Nowitna National Wildlife Refuge
- Nowitna National Wildlife Refuge
- 64.8536061171 -154.720458984
Nowitna National Wildlife Refuge was established to conserve trumpeter swans, various species of waterfowl and migratory birds, moose, caribou, martens, salmon, sheefish, and northern pike; to fulfill treaty obligations; to provide for continued subsistence uses; and to ensure necessary water quality and quantity.
The Nowitna National Wildlife Refuge headquarters is in Galena, a village of approximately 700 people located on the Yukon River. Galena was established before 1920 as a supply point for the mining of Galena (lead sulphite ore) south of the Yukon River. Typical of rural Alaska, the area can be accessed only by river boat in the summer, snowmachine in the winter, or small airplanes which are able to fly in year-round (depending on the weather).
Until the mid 1800's, the only inhabitants of the area were the Koyukon Athabascans, a nomadic people who moved with the seasons (winter camp, spring camp, summer fish camp, and fall camp) to harvest available resources. Today, most people live in surrounding villages year-round, although they still utilize seasonal camps to some extent. Although Athabascan is the predominant culture of the area, a diverse group of people call this region home. Because of the harsh climate and the limited number of people who live here, the communities in the area share strong family and neighborly ties and enjoy the unique character of a small town in rural Alaska. Due to the Refuge’s remoteness, the majority of refuge use is by local area residents.
Sharing a commitment to our land, wildlife, and culture...
Many of the values and founding principles of National Wildlife Refuges are in harmony with Athabascan values and goals. Respecting and caring for our natural resources, ensuring wildlife populations remain healthy, and passing these values on to younger generations -- all are part of the mission of the Nowitna National Wildlife Refuge.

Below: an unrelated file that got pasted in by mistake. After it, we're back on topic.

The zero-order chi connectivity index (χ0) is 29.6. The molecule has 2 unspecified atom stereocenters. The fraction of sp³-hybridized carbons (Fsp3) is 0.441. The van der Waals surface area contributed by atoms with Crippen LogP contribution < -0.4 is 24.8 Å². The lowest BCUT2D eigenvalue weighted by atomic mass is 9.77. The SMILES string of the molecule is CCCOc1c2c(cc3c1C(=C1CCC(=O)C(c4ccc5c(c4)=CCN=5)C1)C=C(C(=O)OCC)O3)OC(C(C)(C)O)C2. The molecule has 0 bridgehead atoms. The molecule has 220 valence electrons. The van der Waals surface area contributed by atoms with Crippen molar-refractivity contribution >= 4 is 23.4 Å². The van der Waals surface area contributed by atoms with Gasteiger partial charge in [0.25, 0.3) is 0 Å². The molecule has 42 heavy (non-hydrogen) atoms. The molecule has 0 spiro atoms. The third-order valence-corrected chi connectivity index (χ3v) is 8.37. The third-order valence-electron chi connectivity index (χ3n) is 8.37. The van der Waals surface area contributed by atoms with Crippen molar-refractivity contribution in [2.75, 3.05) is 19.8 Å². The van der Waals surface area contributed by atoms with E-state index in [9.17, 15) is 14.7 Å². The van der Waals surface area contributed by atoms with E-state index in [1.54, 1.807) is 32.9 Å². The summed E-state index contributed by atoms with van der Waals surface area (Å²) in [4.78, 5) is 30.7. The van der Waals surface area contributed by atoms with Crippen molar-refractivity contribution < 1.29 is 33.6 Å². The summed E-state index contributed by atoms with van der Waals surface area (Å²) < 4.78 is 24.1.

Elders, mostly in their 60's and 70's, from communities in and near the refuge have a vast and valuable knowledge of the area's natural history. These people are among the last generation who grew up living off the land completely by hunting, fishing, trapping and gathering. Their insight about past changes in animal abundance and habitat conditions are extremely valuable because wildlife studies were very limited before the refuges were established.
Viewed from the air, the Nowitna National Wildlife Refuge presents a mosaic of wet meadows, white spruce and black spruce forests, paper birch, balsam poplar, alders and willows. These communities are characteristic of interior Alaska but the refuge has more forested lands than most Alaskan refuges. The area is characterized by two main floodplains: the Yukon and Nowitna Rivers. These and numerous smaller rivers are constantly changing course by forming and then cutting through oxbow bends, creating isolated oxbow lakes which are ideal nesting areas for swans, geese and ducks. White spruce occurs in dense stands along rives in well drained soils. Black spruce muskegs or bogs are common in lowlands and on north-facing slopes where permafrost occurs. Alpine vegetation (tundra) occurs on the tops of hills and ridges.